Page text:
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API’s: The unsung heroes of the Internet

02 August 2021

HTML, CSS, and Javascript are often considered the backbones of the internet. HTML for the content of the page, CSS to make it look good, Javascript to make it interactive. But what about connections and data sharing?

There’s many ways to achieve this but one of the most common is the API. Ever wondered how all these different websites and web applications can talk to each other and share information? That’s right, it’s because of API’s.


What is an API?

One absolute truth about the IT industry is that we love our acronyms and this is no exception, API stands for “Application Programming Interface”.

So what does that actually mean? Well, it’s an interface that defines how software applications interact with each other. Basically, an API is a package of rules that allow one piece of software to talk to another one.

For example, all the big social media platforms that you can think of will have an API that allows other services to connect to them and leverage their data and functionality.


Why do they matter?API Flowchart Colour-1

API’s are everywhere. They let developers build upon, and leverage the work of other developers so they don’t have to reinvent the wheel every time they want to do something.

Imagine for instance, you had a website with a function to create a booking. Instead of the developer having to create the booking function, calendar, and all of that from scratch, they could instead leverage the Google Calendar API and have the bookings system integrate directly with your Google Calendar.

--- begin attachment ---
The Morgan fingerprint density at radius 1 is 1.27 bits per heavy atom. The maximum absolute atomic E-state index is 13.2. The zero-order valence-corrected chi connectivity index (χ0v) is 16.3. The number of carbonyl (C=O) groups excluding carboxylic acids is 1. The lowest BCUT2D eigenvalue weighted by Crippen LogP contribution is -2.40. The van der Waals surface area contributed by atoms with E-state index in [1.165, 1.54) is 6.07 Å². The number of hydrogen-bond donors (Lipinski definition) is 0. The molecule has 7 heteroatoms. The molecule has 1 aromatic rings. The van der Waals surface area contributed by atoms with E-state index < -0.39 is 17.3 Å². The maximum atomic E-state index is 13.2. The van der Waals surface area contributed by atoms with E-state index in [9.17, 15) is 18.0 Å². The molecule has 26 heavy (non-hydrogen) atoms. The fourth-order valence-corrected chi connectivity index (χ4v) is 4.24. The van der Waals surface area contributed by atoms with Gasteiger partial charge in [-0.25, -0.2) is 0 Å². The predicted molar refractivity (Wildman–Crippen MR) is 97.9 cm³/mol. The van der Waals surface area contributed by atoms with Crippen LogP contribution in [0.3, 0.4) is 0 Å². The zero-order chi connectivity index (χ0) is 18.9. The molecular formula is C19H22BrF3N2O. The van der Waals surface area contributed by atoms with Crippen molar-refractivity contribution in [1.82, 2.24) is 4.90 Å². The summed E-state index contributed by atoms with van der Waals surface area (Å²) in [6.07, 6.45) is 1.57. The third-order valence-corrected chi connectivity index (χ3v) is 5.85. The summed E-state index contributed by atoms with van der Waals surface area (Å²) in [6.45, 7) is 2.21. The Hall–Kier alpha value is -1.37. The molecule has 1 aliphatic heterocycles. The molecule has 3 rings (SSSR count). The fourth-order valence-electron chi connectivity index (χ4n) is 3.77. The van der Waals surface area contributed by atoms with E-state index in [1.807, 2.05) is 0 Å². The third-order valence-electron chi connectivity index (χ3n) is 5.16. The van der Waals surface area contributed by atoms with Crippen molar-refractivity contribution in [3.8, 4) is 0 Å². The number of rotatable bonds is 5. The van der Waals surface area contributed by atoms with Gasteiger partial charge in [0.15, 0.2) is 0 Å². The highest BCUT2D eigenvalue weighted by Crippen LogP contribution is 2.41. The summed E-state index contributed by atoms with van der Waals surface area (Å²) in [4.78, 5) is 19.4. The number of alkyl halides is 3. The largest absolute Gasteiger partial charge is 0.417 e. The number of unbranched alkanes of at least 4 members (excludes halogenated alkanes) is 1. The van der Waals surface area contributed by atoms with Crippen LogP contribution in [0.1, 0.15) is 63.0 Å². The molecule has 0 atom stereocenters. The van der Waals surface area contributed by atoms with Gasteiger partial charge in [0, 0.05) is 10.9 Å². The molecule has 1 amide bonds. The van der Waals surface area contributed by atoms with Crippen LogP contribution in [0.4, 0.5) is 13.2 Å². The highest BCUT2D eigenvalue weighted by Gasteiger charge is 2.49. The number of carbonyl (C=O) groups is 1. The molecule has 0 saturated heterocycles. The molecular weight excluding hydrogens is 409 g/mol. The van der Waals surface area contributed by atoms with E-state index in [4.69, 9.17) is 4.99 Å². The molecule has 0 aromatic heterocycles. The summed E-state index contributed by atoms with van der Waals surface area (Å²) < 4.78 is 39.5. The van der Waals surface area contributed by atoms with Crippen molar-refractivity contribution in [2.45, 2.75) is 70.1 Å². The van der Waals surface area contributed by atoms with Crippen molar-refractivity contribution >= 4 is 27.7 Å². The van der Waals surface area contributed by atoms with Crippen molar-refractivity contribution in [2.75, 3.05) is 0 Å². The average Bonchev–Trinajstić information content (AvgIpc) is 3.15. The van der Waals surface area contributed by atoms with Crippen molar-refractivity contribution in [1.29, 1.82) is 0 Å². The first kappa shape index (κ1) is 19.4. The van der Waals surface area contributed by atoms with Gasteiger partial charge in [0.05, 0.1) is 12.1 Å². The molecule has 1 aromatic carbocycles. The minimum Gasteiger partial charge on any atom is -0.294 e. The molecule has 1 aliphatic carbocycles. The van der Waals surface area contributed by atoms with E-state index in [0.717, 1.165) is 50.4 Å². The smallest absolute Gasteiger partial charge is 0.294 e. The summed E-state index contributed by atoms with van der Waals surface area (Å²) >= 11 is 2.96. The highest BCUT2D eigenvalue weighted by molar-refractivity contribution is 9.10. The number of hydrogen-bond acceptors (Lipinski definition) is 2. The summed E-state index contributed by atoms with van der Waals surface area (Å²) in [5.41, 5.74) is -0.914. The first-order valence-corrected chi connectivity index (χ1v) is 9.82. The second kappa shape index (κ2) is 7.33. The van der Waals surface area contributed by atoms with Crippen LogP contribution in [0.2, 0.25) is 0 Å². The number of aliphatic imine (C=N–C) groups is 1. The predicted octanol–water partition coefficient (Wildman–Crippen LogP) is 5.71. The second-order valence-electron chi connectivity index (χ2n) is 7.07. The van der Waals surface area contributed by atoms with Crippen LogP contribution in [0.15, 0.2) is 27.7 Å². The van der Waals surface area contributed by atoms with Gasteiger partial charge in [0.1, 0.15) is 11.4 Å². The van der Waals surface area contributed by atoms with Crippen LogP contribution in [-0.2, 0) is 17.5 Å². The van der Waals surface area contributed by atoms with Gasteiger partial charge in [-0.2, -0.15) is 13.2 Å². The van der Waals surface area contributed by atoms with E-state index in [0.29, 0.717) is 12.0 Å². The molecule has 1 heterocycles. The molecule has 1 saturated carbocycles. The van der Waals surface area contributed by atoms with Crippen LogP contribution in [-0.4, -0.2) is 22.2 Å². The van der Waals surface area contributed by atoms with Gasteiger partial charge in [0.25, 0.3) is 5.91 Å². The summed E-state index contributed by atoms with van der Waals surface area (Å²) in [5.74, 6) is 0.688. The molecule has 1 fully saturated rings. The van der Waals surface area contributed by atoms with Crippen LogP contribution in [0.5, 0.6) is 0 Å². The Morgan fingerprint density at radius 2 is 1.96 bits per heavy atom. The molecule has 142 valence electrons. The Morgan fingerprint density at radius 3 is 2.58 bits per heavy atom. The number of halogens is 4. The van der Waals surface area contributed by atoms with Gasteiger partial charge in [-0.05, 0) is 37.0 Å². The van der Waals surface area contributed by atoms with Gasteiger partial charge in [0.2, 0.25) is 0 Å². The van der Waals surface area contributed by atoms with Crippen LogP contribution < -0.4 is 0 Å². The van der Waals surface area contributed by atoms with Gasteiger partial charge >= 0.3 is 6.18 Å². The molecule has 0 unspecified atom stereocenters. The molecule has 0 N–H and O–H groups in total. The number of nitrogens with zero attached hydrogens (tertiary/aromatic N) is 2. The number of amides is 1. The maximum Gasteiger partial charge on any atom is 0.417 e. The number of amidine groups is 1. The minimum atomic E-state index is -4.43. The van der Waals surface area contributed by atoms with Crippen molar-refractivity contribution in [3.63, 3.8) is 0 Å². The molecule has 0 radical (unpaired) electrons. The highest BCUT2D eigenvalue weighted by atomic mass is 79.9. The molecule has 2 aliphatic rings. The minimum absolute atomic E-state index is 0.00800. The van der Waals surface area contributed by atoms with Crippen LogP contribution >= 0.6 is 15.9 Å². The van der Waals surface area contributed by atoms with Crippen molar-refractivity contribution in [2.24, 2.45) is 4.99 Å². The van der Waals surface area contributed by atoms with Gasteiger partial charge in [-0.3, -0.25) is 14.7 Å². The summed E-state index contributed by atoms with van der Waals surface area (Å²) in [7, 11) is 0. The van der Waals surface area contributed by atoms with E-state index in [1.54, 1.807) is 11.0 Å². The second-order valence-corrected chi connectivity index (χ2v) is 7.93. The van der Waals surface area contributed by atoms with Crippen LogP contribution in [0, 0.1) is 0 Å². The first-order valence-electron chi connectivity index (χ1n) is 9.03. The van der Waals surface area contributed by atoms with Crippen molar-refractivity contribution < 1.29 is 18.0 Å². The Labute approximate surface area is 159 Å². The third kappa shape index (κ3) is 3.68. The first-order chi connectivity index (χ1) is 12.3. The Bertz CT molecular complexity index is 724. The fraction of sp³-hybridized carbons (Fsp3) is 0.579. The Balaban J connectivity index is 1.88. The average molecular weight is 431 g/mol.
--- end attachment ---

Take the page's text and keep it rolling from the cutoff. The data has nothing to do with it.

It’s simpler for the developer, faster, and gives you far more functionality.


API are everywhere

If you use the internet, the chances are that you’ve used an API of some kind without ever noticing it. One of the most common examples is the humble Weather Snippet.

Any time google is telling you what the weather is, it’s utilising an API in order to connect to a weather monitoring website like, and pulls the data from that website to then display to you in an easy and accessible way.

It’s the exact same thing with the recent Windows update that has included a Weather snippet in your toolbar. That’s just using another API to get the data, but this time from instead.

HubSpot Login

Another example of an everyday API, is any time you log into a service using another service. Any time you’re signing up for a service and you see the option to “Log in with Google” or “Signup with Facebook”, Be it logging in with your existing account on Google, Facebook, Twitter or any other service. Every time you use that function, the service you are logging in to uses an API to retrieve your information from the other platform.

A third example of an API you’ve probably never really thought about is the “Pay with Paypal” function on online stores. Any time you use that, the website is utilising the Paypal API to pass over the order details, and then receive confirmation of payment.



Spread the word!

Not many people outside of developers understand or even know about API’s and how powerful they are. Now you can count yourself among those that do know, and the above examples are only the very tip of an enormous iceberg.

API’s really are incredible pieces of software. They unlock so much potential by allowing developers to continue building on what came before and using it in new and creative ways, and their importance and prevalence on the modern internet really can’t be understated.

Adam Schwarz

Adam is Refuel's Graduate Designer